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  • Mars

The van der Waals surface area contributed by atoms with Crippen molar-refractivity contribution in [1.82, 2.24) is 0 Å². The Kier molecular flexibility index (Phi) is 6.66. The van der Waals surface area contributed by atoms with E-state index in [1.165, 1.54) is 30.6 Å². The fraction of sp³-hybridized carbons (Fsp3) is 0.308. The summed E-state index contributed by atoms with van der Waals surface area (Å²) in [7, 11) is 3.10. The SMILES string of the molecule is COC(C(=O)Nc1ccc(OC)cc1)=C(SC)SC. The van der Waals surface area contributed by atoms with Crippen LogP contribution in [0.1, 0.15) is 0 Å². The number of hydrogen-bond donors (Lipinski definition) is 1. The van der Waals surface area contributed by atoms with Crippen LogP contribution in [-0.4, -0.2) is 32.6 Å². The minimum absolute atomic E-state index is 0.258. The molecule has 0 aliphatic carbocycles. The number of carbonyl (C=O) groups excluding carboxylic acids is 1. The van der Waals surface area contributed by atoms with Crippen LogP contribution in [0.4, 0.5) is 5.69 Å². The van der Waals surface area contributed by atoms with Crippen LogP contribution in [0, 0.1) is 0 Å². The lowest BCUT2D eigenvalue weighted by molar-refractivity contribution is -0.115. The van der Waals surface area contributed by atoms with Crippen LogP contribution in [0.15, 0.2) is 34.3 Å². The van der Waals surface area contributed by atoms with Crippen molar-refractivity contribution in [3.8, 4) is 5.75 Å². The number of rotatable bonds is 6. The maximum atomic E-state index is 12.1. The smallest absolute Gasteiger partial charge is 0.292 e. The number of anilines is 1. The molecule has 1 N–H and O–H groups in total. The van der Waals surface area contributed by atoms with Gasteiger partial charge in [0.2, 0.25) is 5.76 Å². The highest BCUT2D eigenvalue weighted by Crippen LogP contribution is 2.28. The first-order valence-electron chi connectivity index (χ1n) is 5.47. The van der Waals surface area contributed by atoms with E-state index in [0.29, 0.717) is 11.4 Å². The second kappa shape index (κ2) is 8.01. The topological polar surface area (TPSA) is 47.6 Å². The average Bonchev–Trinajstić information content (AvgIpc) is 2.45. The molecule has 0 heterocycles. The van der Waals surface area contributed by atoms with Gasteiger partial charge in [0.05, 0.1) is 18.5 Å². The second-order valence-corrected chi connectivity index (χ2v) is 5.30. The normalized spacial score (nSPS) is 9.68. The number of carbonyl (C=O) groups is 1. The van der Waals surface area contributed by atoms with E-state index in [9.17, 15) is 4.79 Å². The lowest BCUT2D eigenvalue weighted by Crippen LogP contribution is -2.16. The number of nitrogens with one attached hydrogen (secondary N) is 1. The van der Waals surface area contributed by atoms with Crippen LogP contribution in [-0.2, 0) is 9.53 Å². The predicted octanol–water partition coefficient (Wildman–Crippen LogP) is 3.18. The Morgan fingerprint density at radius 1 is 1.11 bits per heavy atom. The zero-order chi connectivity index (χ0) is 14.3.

[1] We use the Mars Regional Atmospheric Modeling System (MRAMS) to simulate lake storms on Mars, finding that intense localized precipitation will occur for lake size ≥103 km2. Mars has a low-density atmosphere, so deep convection can be triggered by small amounts of latent heat release. In our reference simulation, the buoyant plume lifts vapor above condensation level, forming a 20 km high optically thick cloud. Ice grains grow to 200 μm radius and fall near (or in) the lake at mean rates up to 1.5 mm h−1 water equivalent (maximum rates up to 6 mm h−1 water equivalent). Because atmospheric temperatures outside the surface layer are always well below 273 K, supersaturation and condensation begin at low altitudes above lakes on Mars. In contrast to Earth lake-effect storms, lake storms on Mars involve continuous precipitation, and their vertical velocities and plume heights exceed those of tropical thunderstorms on Earth. For lake sizes 102.5 to 103.5 km, plume vertical velocity scales linearly with lake area. Convection does not reach above the planetary boundary layer for lakes ≪103 km2 or for atmospheric pressure >O(102) mbar. Instead, vapor is advected downwind with little cloud formation. Precipitation occurs as snow, and the daytime radiative forcing at the land surface due to plume vapor and storm clouds is too small to melt snow directly (<+10 W m−2). However, if orbital conditions are favorable, then the snow may be seasonally unstable to melting and produce runoff to form channels. We calculate the probability of melting by running thermal models over all possible orbital conditions and weighting their outcomes by probabilities given by long-term integrations of the chaotic diffusion of solar system orbital elements. With this approach, we determine that for an equatorial vapor source, sunlight 15% fainter than at present and snowpack with albedo 0.28 (0.35), melting may occur with 4% (0.1%) probability. This rises to 56% (12%) if the ancient greenhouse effect was modestly (6 K) greater than today.